Above: Tara Cronkwright in the hallway of Major Ballachey Public School, where she is Vice-Principal.

Grand Erie Administrator Reflects on Early Leadership Experience as Board Gears Up for Student Trustee Elections


Tara Cronkwright is in her first year as a Vice-Principal, but her leadership experience in Grand Erie goes way back… all the way back to her days as a student, to be exact.

“The year that I was a Student Trustee, I remember sitting at the table during an ad hoc committee meeting with Superintendents and Trustees and being blown away because they wanted to know my thoughts,” Cronkwright recalls. “That moment was hugely impactful for me, and I still think about it.”

It was finding her own voice – and the teachers and leaders who helped empower it – that’s had the biggest influence on her career and goals. In the role of Student Trustee and as President of the Student Senate, Cronkwright had her say on a range of issues, providing the ever-important student voice to inform the work of the school board. She dealt with scheduling and timetables as part of the calendar committee, and even got exposure to controversial community issues, such as the planning that took place at the time around the future of Brantford Collegiate Institute and Vocational School (BCI).

It was in Grade 10 that Cronkwright says she first felt a fire in her belly for leadership, and while the former Paris District High School student counts herself lucky to have had many incredible mentors, she credits one of her teachers with helping nudge her in the right direction at the time.

Right: Cronkwright in Grade 12 taking part in an event as part of HOBY Youth Leadership, an opportunity that presented itself when she got involved in leadership at the school level.

“It was Deb Barbon [now Vice-Principal at BCI] who encouraged me to get more involved, and really fostered that in me,” says Cronkwright, who joined the Peer Council at the school that year, which led to other leadership opportunities outside the school. “She was the first one to say, ‘Hey, this is something you’d be really great at,’ and I think it’s incredibly important for young people to hear that.”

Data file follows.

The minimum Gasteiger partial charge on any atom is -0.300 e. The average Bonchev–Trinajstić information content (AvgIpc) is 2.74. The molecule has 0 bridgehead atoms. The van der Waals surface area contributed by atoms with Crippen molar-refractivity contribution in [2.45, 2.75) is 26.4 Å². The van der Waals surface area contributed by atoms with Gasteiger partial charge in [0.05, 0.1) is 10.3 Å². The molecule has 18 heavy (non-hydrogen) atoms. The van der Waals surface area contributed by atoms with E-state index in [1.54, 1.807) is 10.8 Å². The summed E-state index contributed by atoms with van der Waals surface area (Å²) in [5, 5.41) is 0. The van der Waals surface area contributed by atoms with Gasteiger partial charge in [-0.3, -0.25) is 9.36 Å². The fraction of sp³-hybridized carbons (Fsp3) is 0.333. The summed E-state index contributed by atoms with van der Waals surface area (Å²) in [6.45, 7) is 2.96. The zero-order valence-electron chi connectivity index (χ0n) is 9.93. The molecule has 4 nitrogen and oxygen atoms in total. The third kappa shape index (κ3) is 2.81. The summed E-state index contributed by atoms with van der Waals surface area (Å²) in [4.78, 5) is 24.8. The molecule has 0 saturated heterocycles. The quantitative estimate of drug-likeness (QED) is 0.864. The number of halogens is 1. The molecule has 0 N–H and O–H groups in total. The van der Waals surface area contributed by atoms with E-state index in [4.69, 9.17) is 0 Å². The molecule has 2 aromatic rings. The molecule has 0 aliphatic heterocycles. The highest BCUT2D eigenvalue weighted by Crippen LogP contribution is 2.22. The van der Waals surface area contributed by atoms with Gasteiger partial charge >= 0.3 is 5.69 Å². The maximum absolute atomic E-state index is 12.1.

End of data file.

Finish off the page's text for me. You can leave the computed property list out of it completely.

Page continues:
Cronkwright kept those lessons with her as she pursued her own teaching career, and working with intermediate students who are just beginning to find their own voices has been especially meaningful.

“It was such an important part of my young adulthood that I really embraced the chance to help develop other student leaders,” she reflects. “My job as teacher was not to tell them what to think, but how to think.”

Student Trustee selections are currently underway in Grand Erie. Applications have been received, and a student election meeting is scheduled for next month. At the meeting, three Student Trustees are selected to represent all Grand Erie students. To ensure that the diversity of student voices is heard and reflected, one Student Trustee is elected from the northern area of the Board (Brant County/City of Brantford), one is elected from the southern area of the Board (Haldimand County/Norfolk County), and one is elected from the Indigenous student communities within the Board. Grand Erie recognizes and values the need for strong student voices to guide its work, and the Student Trustee selection process is supported by the Achievement pillar in the Multi-Year Plan, setting high expectations, and monitoring, measuring, and reflecting on outcomes.

These days, Cronkwright is grateful to be doing what she loves, empowering the next generation of young leaders, and supporting the staff who help them get there.

So what sort of advice does Cronkwright have for Grand Erie students who are considering leadership paths?

“Your voice is important, it matters, and like so many things in school, work, and life, you get what you put into it,” she says. “Your next opportunity could be life-changing, so go for it!”

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